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6 Guidelines to Creating a Secure Mobile App for Providers

Unlike apps targeted at consumers, provider-facing apps developed by health systems require a different skillset - and security considerations.

By Robert Lacis of Apperian

- Healthcare providers are creating – or thinking about creating – internal business apps to help clinicians improve patient care or streamline core processes, but they face challenges with privacy and security. After all, it’s not easy to design an app that will work well for a doctor or nurse who works at different hospitals, sometimes several in the same day.

This doesn’t mean providers should shy away from developing these transformative apps. They can take several measures to ensure that these apps have the highest levels of security.

Here are six guidelines that health system executives should follow when creating a secure and effective enterprise app.

1.Know your device and user landscape: Different types of healthcare facilities will have different devices that need to be served, and end-users will have varying levels of mobile competency. Those who target physicians as the end-user tend to skew heavier toward iOS devices, while those with traveling nurses or other services tend to have more Android devices. It’s also important to understand how mobile-savvy your end-user population is, as it may impact how you design and deploy the app and the type of training required to ensure app adoption.

2.Develop apps with usability as the top priority: Once you understand your end-users, it’s important to focus on the usability of the app. Within healthcare environments, the app is sure to be critical and in many cases will impact patient care. Whether it’s delivering educational materials for doctors, tracking seizures, sleep patterns or stress levels of patients or used to aggregate and disseminate classified patient information, the app must be easily understood, even by an end-user who doesn’t have much training. To ensure adoption by a target audience, it’s often good to create a mock-up or proof-of-concept to show how the app would look and work before you actually build it. Ask potential users how they would use it, and iterate based on their suggestions.

READ MORE: Doctors Still Don't Trust mHealth Apps

3.Apply app-level security: Global healthcare privacy concerns can be addressed by securing mobile workflows that span the entire healthcare value chain. Mobile app policies allow administrators to control access to individual apps and provide data protection at the app-level. This can be done with app wrapping, a method of applying security policies after the app is compiled. To ensure a healthcare app has the highest level of mobile security, institutions should incorporate government-level data encryption, corporate authentication requirements for sign-on, self-updating apps and app expiration policies that enable an app for a predetermined amount of time – helpful for workers who are accessing apps for multiple healthcare institutions.

4.Create an app system of record and governance policy: When healthcare providers increase mobile app development capabilities, they often build an app portfolio to support all end-users. These apps may be built by one internal team or multiple teams, including third-party partners. To ensure each app is up to quality and security standards, it’s important to have all apps managed in a centralized system of record. This approach helps administrators inspect the app for malicious code or malware, sign and apply fine-grained security policies and get insight into how and when the app is being used, significantly saving time across the entire lifecycle of the app.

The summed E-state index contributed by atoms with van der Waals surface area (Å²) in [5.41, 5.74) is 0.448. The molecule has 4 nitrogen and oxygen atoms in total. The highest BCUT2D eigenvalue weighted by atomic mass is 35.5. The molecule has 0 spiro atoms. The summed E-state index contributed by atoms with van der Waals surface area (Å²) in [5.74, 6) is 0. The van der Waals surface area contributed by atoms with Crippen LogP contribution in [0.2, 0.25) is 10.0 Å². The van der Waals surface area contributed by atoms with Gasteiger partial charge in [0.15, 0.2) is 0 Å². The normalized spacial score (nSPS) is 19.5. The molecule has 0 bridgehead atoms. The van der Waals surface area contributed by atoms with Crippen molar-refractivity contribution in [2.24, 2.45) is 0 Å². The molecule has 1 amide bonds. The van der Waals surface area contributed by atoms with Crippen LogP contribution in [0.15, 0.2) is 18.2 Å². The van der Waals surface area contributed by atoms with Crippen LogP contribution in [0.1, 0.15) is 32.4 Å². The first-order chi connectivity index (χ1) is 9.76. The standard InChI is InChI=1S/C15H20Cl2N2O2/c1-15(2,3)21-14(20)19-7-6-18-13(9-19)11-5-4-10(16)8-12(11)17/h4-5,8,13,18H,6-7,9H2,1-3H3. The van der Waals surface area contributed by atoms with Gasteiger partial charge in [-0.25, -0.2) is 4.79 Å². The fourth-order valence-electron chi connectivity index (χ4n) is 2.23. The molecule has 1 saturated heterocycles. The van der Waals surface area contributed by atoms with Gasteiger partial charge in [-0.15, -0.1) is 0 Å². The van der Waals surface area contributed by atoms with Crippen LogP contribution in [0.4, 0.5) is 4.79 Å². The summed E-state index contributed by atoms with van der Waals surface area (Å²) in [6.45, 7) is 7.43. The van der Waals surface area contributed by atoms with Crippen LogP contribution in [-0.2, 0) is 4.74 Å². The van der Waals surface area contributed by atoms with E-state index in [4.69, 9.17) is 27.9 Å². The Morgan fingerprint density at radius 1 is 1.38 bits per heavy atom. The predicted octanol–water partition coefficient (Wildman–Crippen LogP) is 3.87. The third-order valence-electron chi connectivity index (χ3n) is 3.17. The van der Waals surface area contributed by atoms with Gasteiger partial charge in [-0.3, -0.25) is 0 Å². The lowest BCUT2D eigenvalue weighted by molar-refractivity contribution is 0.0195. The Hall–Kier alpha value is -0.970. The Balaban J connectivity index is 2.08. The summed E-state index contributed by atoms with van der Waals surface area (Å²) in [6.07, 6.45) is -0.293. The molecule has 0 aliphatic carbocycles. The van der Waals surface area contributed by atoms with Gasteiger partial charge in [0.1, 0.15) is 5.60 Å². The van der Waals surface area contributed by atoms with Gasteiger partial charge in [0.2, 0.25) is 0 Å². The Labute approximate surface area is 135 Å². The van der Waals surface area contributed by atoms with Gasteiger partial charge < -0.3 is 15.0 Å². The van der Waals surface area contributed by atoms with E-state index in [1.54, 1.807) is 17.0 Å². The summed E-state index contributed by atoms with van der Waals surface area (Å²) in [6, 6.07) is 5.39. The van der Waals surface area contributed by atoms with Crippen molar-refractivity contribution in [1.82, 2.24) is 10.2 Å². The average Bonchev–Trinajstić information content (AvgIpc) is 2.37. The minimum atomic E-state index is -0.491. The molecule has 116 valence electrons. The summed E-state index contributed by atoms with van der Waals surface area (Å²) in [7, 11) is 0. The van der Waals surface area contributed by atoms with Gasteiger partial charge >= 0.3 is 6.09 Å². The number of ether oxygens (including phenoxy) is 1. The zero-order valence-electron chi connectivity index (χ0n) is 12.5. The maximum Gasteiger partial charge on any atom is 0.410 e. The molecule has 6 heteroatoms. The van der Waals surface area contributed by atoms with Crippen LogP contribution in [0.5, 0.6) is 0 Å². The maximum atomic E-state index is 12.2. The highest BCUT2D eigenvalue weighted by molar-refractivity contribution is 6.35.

5.Make it easy for users to get apps securely: Healthcare providers need to make it easy for end-users to download their app, or it will go unused. There are a few different ways to distribute apps. If there is only one critical app with a defined user group, a download link to an app managed with policies might do the trick. On the other hand, a well-instrumented private app store can drive the highest levels of adoption and user experience, while also serving as a source of analytics to help manage ongoing app health. A private enterprise app store is an effective way to reach a wide range of users including direct employees, contractors and visiting physicians without compromising security by deploying apps in a public store.

6.Gain app insight with analytics: Whether distributing test or production apps, collecting user comments and app ratings can provide invaluable closed-loop feedback to app administrators and developers. This helps developers in planning the next iteration of the app. Beyond initial user feedback, app analytics can help administrators understand more about actual app use patterns. These adoption metrics will help the administrator and app owner determine an app’s true penetration and use.

Enterprise apps have the ability to transform healthcare practices and processes, but they must be deployed with essential security and privacy protections in mind. This is especially true in an increasingly mobile healthcare environment, where clinicians use their own devices or move frequently between departments and buildings and want real-time access to critical healthcare data.

READ MORE: Stanford's mHealth App Gets a Precision Medicine Upgrade

Keeping the above guidelines in mind, healthcare providers can revolutionize how and where physicians, nurses and other healthcare practitioners can access critical information to address a growing array of tasks and challenges facing them today.

Robert Lacis is the Senior Director of Customer Success at Apperian.

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